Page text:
Your question is worded pretty strangely, maybe you're ESL, but I'll try to answer it as best I can.
To start with, capitalism by definition is a legal money making "scheme". The word itself means "to grow with capital" or to grow your wealth and power by leveraging existing wealth and power. As for doing more harm than good with capitalism, that's largely a matter of perspective. Own a coal mine in West Virginia? Investing money in solar panels is downright sinful! Own a silicon mine in Wisconsin? Go technology and capitalism!! So to make capitalism a force for "good", you'd need to find out what are the most collectively beneficial sectors to invest resources, and convince people to follow the plan.
That second section I ~think~ is getting at how to do this without starting a war or massive financial fluctuation. This is a bit more tricky than the optimization and cost-benefit analysis of part 1.
The most obvious answer for a smooth transition is through policy changes. Get the government to make big public initiatives for investing in the optimal industries from part 1, and create subsidies to keep people there until the industries are self sustaining. The problem with this is, agendas change, and policies follow agendas. To use a thoroughly debunked conspiracy theory: what if there was a cure for cancer, but the people who make money on cancer medication hid it from the public? Well then all that medical research we invested in after part 1 would then be worthless because now that we've cured cancer, John Doe Medical Supplies and their owner, Senator Doe, just passed a bill that bans all experimental cancer drugs. So sorry. Game over for you.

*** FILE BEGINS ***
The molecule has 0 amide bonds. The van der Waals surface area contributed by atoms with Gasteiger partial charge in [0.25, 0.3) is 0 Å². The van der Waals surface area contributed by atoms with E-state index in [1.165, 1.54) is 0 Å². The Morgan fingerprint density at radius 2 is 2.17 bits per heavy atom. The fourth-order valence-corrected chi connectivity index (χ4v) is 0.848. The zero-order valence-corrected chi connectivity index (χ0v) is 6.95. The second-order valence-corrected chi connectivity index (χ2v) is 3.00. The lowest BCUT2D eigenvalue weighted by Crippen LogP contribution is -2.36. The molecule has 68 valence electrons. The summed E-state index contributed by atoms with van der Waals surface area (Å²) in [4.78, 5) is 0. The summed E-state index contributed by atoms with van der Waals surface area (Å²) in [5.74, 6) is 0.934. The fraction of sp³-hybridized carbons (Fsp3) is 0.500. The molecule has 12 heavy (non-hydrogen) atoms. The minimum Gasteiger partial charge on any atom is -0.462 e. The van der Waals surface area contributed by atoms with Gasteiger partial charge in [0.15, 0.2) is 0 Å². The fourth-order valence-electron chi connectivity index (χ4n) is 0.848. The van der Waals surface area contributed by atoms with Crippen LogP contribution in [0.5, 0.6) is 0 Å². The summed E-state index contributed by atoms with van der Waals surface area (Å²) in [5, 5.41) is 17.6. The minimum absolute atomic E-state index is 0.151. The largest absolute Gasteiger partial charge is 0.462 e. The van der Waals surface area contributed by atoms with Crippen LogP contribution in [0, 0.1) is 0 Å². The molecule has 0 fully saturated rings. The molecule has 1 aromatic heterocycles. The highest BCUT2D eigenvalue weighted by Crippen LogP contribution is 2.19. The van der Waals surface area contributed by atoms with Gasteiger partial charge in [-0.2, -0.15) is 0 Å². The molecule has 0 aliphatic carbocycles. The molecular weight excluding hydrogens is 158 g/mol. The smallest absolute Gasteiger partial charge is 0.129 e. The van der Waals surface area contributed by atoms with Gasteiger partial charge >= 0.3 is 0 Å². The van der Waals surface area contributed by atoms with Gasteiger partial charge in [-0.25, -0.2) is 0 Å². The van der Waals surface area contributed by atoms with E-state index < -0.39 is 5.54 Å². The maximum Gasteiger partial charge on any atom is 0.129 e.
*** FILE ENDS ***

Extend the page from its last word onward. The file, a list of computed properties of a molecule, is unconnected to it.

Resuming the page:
The other option would be to get the population to put together this massively difficult task of re-structuring the economy on themselves. This could go well, this could start a civil war. Depends how much change you're trying to commit to at once. And example could be the "sharing economy" we've seen rise in the past decade or so. It's a very clever and mutually beneficial marriage of capitalists leveraging existing assets like rooms and cars, and consumers essentially "voting" for the sharing economy with their dollar, and happy to do so because it means they spend less money.
In the future, try to phrase questions more clearly as it helps you get more views and more importantly, answers. Hope this helped, please let me know if it did!